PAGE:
“Bobby, remember to prop the back door open for Madam,” Dave commanded. “A little wider than you did last week. I could have sworn I heard her growling when she squeezed her food bags through.”

Every Friday at noon, the restaurant’s sharpened cutlery would be personally delivered through the back-porch door. The manager, Dave, finagled a deal to get our steak knives sharpened on a regular basis—and dirt-cheap.

“But Boss,” I whined, “the flies flock in after her.”

“What do we care? The flies don’t go in the kitchen. Her food pouches keep ‘em too busy. Get her in and out quick – with our luck, she’ll be here when fire safety has one of them surprise visits. And remember – have the leftovers ready,” Dave insisted. “She wants steaks for her pay, not money – and the owner likes that, too – wants her meat aged so pack it up right.”

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Wii-Fit Plus

I’d been overweight so long that it felt like it was just the shape I was meant to be.  But then, a few months ago,  my friend Rachel gave me her old Wii-Fit device, complete with balance board.  I’ve never been into computer games but even I know that the Wii is no longer fashionable, and there’s much more up-to-date technology to help people exercise, but the thing was, Rachel herself had lost so much weight that I thought it was worth a shot.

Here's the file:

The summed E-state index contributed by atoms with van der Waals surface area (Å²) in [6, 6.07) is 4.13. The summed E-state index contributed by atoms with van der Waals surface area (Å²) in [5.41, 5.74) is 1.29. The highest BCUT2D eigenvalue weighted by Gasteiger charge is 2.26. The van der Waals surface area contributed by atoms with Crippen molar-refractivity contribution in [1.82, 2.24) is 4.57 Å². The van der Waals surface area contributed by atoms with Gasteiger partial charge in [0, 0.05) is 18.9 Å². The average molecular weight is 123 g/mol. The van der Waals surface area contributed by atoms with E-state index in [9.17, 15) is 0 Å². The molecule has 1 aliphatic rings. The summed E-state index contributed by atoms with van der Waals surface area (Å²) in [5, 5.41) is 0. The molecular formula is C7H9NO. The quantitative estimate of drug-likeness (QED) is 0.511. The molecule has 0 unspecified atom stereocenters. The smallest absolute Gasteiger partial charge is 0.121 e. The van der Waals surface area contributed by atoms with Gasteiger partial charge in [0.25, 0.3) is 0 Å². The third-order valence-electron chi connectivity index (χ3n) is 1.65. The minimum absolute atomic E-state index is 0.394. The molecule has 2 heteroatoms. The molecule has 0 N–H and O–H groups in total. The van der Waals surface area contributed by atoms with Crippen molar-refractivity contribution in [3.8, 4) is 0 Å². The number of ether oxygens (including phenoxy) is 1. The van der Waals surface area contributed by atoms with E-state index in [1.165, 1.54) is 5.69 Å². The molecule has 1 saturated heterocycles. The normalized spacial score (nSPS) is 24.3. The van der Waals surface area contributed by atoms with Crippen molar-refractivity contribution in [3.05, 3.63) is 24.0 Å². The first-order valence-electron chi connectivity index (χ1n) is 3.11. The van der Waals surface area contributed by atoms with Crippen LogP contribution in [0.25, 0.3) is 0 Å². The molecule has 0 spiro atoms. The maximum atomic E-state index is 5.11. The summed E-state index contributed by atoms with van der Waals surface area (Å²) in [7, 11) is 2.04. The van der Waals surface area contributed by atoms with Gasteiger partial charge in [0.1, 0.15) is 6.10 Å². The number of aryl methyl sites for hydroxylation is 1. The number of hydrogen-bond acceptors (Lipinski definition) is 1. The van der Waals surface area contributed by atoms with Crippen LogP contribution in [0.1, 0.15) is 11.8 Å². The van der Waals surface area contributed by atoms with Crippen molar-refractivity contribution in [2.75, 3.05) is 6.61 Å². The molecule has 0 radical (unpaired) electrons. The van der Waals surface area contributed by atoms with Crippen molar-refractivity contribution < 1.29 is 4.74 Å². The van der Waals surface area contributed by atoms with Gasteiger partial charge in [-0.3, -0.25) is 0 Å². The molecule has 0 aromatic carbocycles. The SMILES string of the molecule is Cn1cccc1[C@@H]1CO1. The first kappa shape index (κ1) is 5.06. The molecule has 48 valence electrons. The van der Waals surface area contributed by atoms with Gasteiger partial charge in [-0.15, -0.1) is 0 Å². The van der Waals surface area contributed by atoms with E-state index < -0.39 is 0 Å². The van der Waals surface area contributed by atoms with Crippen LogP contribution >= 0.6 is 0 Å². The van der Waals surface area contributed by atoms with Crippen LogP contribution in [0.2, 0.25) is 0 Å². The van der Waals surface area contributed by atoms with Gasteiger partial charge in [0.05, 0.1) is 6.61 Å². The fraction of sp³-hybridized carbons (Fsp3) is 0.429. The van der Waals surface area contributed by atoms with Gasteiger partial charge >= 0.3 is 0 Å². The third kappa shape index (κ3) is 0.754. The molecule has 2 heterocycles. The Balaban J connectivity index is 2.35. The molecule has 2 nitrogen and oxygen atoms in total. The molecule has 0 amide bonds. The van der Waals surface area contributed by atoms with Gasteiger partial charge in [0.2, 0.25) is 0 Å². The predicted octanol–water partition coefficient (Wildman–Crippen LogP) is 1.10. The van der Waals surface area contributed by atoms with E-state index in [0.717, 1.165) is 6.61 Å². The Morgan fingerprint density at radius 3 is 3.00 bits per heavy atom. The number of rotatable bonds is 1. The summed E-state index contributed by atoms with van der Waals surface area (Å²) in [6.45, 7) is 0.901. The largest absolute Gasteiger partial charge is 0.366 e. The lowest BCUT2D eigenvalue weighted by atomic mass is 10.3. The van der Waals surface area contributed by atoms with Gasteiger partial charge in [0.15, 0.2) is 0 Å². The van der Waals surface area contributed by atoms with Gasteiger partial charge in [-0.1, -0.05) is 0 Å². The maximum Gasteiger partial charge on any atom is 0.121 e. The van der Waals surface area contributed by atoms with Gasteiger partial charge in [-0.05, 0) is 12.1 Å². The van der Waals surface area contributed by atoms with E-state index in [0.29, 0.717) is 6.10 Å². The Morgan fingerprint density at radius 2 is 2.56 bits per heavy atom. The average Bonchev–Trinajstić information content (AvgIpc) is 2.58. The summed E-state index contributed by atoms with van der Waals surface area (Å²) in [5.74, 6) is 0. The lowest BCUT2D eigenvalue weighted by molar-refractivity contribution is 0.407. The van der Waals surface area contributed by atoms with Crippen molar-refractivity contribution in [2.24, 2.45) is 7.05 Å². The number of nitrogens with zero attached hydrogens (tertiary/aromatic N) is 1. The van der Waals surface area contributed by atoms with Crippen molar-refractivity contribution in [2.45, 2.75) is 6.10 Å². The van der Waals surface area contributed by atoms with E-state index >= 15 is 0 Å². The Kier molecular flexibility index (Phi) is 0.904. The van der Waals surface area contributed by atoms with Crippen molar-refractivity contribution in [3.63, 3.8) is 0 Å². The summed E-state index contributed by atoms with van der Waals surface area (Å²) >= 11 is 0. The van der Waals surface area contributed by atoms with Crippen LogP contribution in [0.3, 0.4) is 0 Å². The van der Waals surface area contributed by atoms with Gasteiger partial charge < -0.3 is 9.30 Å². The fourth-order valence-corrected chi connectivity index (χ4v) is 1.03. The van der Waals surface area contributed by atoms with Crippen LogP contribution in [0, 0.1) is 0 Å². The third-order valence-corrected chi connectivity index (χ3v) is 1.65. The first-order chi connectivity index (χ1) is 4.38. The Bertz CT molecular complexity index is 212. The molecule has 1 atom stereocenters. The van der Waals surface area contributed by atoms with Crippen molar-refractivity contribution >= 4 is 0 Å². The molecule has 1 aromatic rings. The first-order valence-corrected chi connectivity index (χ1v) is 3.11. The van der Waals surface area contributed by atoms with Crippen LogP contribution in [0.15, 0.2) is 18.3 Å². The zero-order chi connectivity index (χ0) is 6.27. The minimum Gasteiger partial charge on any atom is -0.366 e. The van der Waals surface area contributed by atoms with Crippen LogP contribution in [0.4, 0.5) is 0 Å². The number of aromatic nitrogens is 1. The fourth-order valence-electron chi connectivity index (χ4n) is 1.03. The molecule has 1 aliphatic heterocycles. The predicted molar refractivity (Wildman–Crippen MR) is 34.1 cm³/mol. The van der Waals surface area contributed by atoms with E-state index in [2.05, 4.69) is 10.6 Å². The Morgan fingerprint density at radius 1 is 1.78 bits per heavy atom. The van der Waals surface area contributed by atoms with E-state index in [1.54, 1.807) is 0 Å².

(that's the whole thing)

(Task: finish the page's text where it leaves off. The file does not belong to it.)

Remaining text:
Rachel was, if anything, even fatter than me when we met at a Weightwatchers’ meeting a few years back.  I join every January when they waive the joining fee – and I usually drop out by mid February.  But that year we managed to keep each other motivated until well into the summer before we both finally gave up and called in at the chippy on the way home from one of the meetings.  Neither of us ever went back.

But then, in the last few months of last year, Rachel started losing weight.   I mean really losing weight – not just the few pounds now and then which we normally achieved.  It was miraculous.  She was about half her previous weight by Christmas, and she looked great at the New Year’s Eve party we both went to.  She was wearing a sparkly dress that showed off her new slender body perfectly.  I’d never seen anyone lose excess flab so quickly.  She didn’t even have lots of loose skin, like people who’ve lost lots of fat often end up with. She just looked gorgeous and slim and sexy.  I was dead jealous.